But are there risks to this technological revolution?
According to Nokia user interface design head Adam Greenfield, the smart city comes with its own share of pitfalls.
"Networked information technologies increasingly condition cities," Greenfield said.
Can you know too much in a city? If technologies such as RFID remove the distinction of neighborhoods and landmarks, is the city still a city?
"We're entering a time where every brick and every window and traffic signal an addressable object," Greenfield said, noting the adoption of a new Internet protocol, IPv6.
In other words: soon you won't just be conversing with everyone in the city; you'll be conversing with the city itself.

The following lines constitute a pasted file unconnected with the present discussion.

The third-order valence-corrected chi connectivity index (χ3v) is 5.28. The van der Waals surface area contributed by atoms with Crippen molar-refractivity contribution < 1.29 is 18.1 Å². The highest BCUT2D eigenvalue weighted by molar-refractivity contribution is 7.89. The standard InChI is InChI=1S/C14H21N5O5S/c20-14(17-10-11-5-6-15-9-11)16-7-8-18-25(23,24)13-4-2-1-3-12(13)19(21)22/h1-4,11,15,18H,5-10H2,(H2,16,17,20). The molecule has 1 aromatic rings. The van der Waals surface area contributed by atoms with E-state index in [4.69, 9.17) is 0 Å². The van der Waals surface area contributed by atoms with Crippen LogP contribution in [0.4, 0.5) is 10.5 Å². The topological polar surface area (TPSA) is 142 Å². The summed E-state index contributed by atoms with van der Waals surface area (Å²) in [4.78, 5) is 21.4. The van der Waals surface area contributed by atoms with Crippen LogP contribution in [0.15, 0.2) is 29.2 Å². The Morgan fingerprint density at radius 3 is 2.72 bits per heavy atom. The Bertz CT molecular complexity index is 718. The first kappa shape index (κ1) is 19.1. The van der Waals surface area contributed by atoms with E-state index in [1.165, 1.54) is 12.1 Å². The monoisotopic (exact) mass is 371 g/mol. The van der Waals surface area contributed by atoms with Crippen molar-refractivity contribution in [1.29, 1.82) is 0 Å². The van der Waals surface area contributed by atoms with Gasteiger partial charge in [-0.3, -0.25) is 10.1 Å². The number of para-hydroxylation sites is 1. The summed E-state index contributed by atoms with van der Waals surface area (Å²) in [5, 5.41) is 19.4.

(At this point, I should mention the Twitter account of London's Tower Bridge, which has its own API for when it is opening and closing and for whom. Example: "I am opening for the Dixie Queen, which is passing downstream.")
Greenfield argues that new city residents are needed to explain these new technologies to the masses. That means regulation comes into play, too.
For now, the concept is too early for cities to spend energy on. But it's worth consideration.